I must say a word about fear. It is life’s only true opponent. Only fear can defeat life. It is a clever, treacherous adversary, how well I know. It has no decency, respects no law or convention, shows no mercy. It goes for your weakest spot, which it finds with unnerving ease. It begins in your mind, always … so you must fight hard to express it. You must fight hard to shine the light of words upon it. Because if you don’t, if your fear becomes a wordless darkness that you avoid, perhaps even manage to forget, you open yourself to further attacks of fear because you never truly fought the opponent who defeated you.
Yann Martel, Life of Pi
Einstein wrote this in 1922 just as he learned of his Nobel Prize in physics. Either the bellhop refused a tip, or Einstein didn’t have money so he wrote that advice instead. On a second sheet, he wrote another message: “Where there’s a will there’s a way.” Einstein told the bellhop to save the notes — they just might be valuable in the future.
In October 2017, the first fetched about $1.6 million at auction. The second brought a mere $240,000.
Most of us have plenty (by a lot of standards). Not having enough, by itself, isn’t why we choose to be unhappy.
It’s simply having enough and not knowing it.
Our minds are always active. We analyze, reflect, daydream, or dream. There is not a moment during the day or night when we are not thinking. You might say our thinking is “unceasing.” Sometimes we wish that we could stop thinking for a while; that would save us from many worries, guilt feelings, and fears. Our ability to think is our greatest gift, but it is also the source of our greatest pain. Do we have to become victims of our unceasing thoughts? No, we can convert our unceasing thinking into unceasing prayer by making our inner monologue into a continuing dialogue with our God, who is the source of all love.
Let’s break out of our isolation and realize that Someone who dwells in the center of our beings wants to listen with love to all that occupies and preoccupies our minds.
author of guts: the endless follies & tiny triumphs of a giant disaster
“Imagine yourself as a living house. God comes in to rebuild that house. At first, perhaps, you can understand what He is doing. He is getting the drains right and stopping the leaks in the roof and so on; you knew that those jobs needed doing and so you are not surprised. But presently He starts knocking the house about in a way that hurts abominably and does not seem to make any sense. What on earth is He up to? The explanation is that He is building quite a different house from the one you thought of – throwing out a new wing here, putting on an extra floor there, running up towers, making courtyards. You thought you were being made into a decent little cottage: but He is building a palace. He intends to come and live in it Himself.”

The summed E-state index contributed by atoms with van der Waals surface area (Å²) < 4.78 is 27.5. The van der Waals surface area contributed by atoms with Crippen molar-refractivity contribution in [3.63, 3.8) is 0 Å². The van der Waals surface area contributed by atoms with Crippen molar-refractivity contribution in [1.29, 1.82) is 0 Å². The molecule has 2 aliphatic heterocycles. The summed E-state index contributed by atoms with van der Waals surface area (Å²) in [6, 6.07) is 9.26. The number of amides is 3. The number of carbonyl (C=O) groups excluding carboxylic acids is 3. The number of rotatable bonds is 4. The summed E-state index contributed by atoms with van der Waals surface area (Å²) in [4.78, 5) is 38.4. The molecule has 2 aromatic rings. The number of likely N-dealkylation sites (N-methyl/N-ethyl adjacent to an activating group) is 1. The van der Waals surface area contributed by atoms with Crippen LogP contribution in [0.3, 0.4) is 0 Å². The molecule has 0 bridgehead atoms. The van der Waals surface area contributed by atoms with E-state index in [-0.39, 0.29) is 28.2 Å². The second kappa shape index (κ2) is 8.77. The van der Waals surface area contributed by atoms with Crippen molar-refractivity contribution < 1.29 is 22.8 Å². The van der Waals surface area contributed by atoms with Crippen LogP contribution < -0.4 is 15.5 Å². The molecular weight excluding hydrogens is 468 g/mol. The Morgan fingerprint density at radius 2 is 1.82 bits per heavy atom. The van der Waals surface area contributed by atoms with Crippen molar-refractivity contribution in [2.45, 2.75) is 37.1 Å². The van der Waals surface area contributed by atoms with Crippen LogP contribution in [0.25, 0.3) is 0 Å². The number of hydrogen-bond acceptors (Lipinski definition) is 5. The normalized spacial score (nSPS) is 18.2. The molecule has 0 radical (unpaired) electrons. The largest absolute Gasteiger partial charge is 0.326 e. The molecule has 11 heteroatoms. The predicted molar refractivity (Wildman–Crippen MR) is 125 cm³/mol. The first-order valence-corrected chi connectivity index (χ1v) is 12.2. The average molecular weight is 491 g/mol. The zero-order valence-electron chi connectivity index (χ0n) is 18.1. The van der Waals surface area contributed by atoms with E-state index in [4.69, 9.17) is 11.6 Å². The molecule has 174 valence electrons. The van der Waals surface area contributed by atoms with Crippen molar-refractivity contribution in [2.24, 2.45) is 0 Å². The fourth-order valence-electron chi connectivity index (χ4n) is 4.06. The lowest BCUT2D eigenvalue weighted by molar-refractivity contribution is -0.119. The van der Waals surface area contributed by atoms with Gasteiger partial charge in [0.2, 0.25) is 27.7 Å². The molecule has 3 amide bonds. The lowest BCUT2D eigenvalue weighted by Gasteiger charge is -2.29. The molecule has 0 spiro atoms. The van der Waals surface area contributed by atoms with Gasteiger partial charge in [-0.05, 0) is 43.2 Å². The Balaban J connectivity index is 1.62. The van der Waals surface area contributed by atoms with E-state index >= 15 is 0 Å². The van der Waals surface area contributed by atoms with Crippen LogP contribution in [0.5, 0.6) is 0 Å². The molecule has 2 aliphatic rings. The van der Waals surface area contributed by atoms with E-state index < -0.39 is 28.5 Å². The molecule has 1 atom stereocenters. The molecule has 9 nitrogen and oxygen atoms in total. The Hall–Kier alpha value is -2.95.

— mere christianity
“Love is something more stern and splendid than mere kindness.”
― The Problem of Pain
“If we find ourselves with a desire that nothing in this world can satisfy, the most probable explanation is that we were made for another world.” — mere christianity
“We accept the love we think we deserve.”
— The Perks of Being a Wallflower
Be grateful for what you have and stop complaining — it bores everybody else, does you no good, and doesn’t solve any problems.
“For pride is spiritual cancer: it eats up the very possibility of love, or contentment, or even common sense.”
― mere christianity
“I think resentment is when you take the poison and wait for the other person to die.”
― A Sponsorship Guide for 12-Step Programs
Buddhism notes that it is always a mistake to think your soul can go it alone.
“God whispers to us in our pleasures, speaks in our conscience, but shouts in our pain: it is His megaphone to rouse a deaf world.”
― The Problem of Pain
“Crying is all right in its way while it lasts. But you have to stop sooner or later, and then you still have to decide what to do.”
― The Silver Chair